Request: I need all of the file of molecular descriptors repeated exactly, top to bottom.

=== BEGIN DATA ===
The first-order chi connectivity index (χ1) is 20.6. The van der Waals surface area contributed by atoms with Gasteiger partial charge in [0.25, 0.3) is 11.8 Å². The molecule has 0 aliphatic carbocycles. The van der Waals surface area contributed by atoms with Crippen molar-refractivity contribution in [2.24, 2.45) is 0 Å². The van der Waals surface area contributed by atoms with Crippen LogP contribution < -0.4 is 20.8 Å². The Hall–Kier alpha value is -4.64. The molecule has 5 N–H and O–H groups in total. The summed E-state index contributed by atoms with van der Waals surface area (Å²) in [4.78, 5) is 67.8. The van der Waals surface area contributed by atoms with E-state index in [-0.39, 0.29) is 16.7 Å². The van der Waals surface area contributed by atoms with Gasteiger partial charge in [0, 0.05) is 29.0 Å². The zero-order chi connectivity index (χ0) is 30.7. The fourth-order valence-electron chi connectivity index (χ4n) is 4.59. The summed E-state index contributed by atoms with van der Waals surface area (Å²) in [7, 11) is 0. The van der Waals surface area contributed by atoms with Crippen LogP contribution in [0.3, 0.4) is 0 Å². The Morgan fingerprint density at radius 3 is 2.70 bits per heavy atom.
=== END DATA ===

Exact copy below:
The first-order chi connectivity index (χ1) is 20.6. The van der Waals surface area contributed by atoms with Gasteiger partial charge in [0.25, 0.3) is 11.8 Å². The molecule has 0 aliphatic carbocycles. The van der Waals surface area contributed by atoms with Crippen molar-refractivity contribution in [2.24, 2.45) is 0 Å². The van der Waals surface area contributed by atoms with Crippen LogP contribution < -0.4 is 20.8 Å². The Hall–Kier alpha value is -4.64. The molecule has 5 N–H and O–H groups in total. The summed E-state index contributed by atoms with van der Waals surface area (Å²) in [4.78, 5) is 67.8. The van der Waals surface area contributed by atoms with E-state index in [-0.39, 0.29) is 16.7 Å². The van der Waals surface area contributed by atoms with Gasteiger partial charge in [0, 0.05) is 29.0 Å². The zero-order chi connectivity index (χ0) is 30.7. The fourth-order valence-electron chi connectivity index (χ4n) is 4.59. The summed E-state index contributed by atoms with van der Waals surface area (Å²) in [7, 11) is 0. The van der Waals surface area contributed by atoms with Crippen LogP contribution in [0.3, 0.4) is 0 Å². The Morgan fingerprint density at radius 3 is 2.70 bits per heavy atom.